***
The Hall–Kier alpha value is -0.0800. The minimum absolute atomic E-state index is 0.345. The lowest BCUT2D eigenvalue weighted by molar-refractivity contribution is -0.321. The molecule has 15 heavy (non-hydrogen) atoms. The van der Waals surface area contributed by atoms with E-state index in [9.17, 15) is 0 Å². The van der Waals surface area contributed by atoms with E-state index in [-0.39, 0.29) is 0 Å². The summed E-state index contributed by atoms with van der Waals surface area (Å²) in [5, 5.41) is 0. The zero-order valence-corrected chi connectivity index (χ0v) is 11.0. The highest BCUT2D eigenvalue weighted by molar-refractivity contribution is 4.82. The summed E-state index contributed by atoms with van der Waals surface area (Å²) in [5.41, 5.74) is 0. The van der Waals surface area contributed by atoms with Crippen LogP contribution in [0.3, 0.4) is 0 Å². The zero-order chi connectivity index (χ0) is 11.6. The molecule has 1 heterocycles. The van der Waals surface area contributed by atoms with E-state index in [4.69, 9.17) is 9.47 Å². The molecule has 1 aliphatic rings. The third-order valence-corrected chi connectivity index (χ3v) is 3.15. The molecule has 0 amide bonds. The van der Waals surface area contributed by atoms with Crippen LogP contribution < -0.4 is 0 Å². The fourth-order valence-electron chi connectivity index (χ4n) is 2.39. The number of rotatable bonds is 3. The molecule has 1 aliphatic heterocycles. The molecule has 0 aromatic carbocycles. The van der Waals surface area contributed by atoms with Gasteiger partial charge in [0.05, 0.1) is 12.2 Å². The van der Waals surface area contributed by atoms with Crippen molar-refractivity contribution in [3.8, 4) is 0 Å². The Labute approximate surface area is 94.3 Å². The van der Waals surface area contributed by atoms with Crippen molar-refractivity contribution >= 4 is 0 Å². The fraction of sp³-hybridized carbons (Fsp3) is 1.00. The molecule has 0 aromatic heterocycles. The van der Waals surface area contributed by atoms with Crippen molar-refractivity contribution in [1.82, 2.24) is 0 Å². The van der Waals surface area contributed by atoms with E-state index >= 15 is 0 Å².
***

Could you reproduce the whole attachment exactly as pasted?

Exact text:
The Hall–Kier alpha value is -0.0800. The minimum absolute atomic E-state index is 0.345. The lowest BCUT2D eigenvalue weighted by molar-refractivity contribution is -0.321. The molecule has 15 heavy (non-hydrogen) atoms. The van der Waals surface area contributed by atoms with E-state index in [9.17, 15) is 0 Å². The van der Waals surface area contributed by atoms with E-state index in [-0.39, 0.29) is 0 Å². The summed E-state index contributed by atoms with van der Waals surface area (Å²) in [5, 5.41) is 0. The zero-order valence-corrected chi connectivity index (χ0v) is 11.0. The highest BCUT2D eigenvalue weighted by molar-refractivity contribution is 4.82. The summed E-state index contributed by atoms with van der Waals surface area (Å²) in [5.41, 5.74) is 0. The van der Waals surface area contributed by atoms with Crippen LogP contribution in [0.3, 0.4) is 0 Å². The zero-order chi connectivity index (χ0) is 11.6. The molecule has 1 heterocycles. The van der Waals surface area contributed by atoms with E-state index in [4.69, 9.17) is 9.47 Å². The molecule has 1 aliphatic rings. The third-order valence-corrected chi connectivity index (χ3v) is 3.15. The molecule has 0 amide bonds. The van der Waals surface area contributed by atoms with Crippen LogP contribution < -0.4 is 0 Å². The fourth-order valence-electron chi connectivity index (χ4n) is 2.39. The number of rotatable bonds is 3. The molecule has 1 aliphatic heterocycles. The molecule has 0 aromatic carbocycles. The van der Waals surface area contributed by atoms with Gasteiger partial charge in [0.05, 0.1) is 12.2 Å². The van der Waals surface area contributed by atoms with Crippen molar-refractivity contribution in [3.8, 4) is 0 Å². The Labute approximate surface area is 94.3 Å². The van der Waals surface area contributed by atoms with Crippen molar-refractivity contribution >= 4 is 0 Å². The fraction of sp³-hybridized carbons (Fsp3) is 1.00. The molecule has 0 aromatic heterocycles. The van der Waals surface area contributed by atoms with Crippen molar-refractivity contribution in [1.82, 2.24) is 0 Å². The van der Waals surface area contributed by atoms with E-state index >= 15 is 0 Å².